Again, players upgrade themselves in the usual Fable manner, eat lots of meat and you’ll get fat, use swords a lot and you’ll build strength and etc. However, unlike previous entries in the series, players will not be accumulating points in one of three areas, but are instead just accumulating Guild Seals to spend on the Road to Rule. The one thing that I really loved about upgrades in this game is that if you use tonnes of magic spells, you get this glow across all of your tattoos, it looks insanely awesome. Another thing that I really loved is that any weapon you obtain can be upgraded based on how you use it, you get some pretty awesome looking weapons because of this.
Fable III carries the Fable aesthetic to new heights. This probably the most visually stunning entry in the series. I don’t mean it in a way that is to discount the first because it appeared in the sub-HD era, but there is this one part of this game that absolutely sold me on this idea. And that area is this big desert area. It also features my favourite monster in the game, these desert women that resemble a Tusken-Raider from Star Wars crossed over with the combat abilities of a Gerudo from The Legend of Zelda. It also helps that they are incredibly sexy beasts.
I mean, like, most of the usual Fable monsters are here and given a slight increase in visual fidelity, the Balverines are as scary as they always have been, the Hobbes are still fat-deformed people-like things and the Hollow-Men are still skeletons, so it’s still all very Fable-istic and each monster is easily recognisable to anyone who has played any of the previous games.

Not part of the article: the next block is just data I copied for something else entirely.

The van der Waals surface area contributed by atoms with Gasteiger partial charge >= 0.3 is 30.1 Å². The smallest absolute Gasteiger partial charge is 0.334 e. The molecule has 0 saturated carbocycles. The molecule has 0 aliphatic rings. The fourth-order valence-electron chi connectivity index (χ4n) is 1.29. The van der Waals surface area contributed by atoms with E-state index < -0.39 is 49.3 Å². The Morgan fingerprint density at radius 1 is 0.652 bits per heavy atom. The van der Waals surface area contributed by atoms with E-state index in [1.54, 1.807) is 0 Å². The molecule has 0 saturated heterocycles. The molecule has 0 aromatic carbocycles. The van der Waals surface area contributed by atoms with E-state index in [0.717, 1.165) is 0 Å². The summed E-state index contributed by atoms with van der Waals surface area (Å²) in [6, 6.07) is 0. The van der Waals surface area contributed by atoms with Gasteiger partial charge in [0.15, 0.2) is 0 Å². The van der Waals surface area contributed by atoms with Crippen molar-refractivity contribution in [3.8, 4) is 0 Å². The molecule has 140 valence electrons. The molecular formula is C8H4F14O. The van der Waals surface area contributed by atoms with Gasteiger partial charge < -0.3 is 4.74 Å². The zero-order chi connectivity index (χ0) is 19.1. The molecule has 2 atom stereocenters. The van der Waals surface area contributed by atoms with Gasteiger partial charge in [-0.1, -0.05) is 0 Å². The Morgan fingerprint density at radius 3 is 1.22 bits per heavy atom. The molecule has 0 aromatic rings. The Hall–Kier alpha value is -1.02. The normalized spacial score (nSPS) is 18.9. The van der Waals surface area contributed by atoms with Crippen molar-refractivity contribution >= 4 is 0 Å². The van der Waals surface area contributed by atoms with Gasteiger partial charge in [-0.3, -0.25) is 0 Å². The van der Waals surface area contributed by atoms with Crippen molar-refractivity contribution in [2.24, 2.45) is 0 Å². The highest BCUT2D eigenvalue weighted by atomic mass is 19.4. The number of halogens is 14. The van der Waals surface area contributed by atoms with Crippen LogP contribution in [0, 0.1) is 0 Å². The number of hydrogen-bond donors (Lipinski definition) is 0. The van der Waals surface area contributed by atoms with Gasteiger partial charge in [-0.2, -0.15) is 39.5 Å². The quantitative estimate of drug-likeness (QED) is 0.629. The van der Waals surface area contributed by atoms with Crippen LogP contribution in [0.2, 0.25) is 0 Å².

Overall, I’d say that graphics are greater than the Xbox360 version of the game from what I’ve seen of it, but it’s not an incredible improvement. Just a vast one. Speaking of graphics quality though, playing with the graphics settings in the game, the difference in quality between ultra high super-special-awesome detail and incredibly low detail isn’t that much at maximum resolution, but it is still a little noticeable. Like, you can tell something was changed, but you’re not too sure what it was. It’s obvious in an un-obvious way, it’s pretty sweet. Just make sure you turn V-Sync off, it doesn’t like cutscenes.
Overall, I love that they haven’t messed with the visual style that clearly makes a Fable game, a Fable game. It’s also really cool that so much effort has been put into making the game as visually as pleasing as possible between graphical settings.
Time to Windows Media Player should be a legitimate way of measuring how good a games audio is. Assuming it was a standardised measurement unit of audio quality for a game, this title will have scored well on the charts. Not once did I get bored of the soundtrack, it was just so good.
Audio makes the most visually stunning area even more awesome.
The music, effects and other noises in the game all fit their roles well and blended together amazingly. I always find it hard to comment on audio that is done well, because it’s a lot easier to complain about something bad than it is to work out why something is really good. Bad is obvious, good is subtle.
Fable III for PC is an amazing package. I would heartily recommend this game to anyone with a PC built in the last 3 years, or for some people; earlier. The game is an amazing blend of action, questing and story that you will find yourself drawn into the world and it’s characters with ease. Apart from a few minor issues I had with with the game, it’s an amazing package that everyone should enjoy.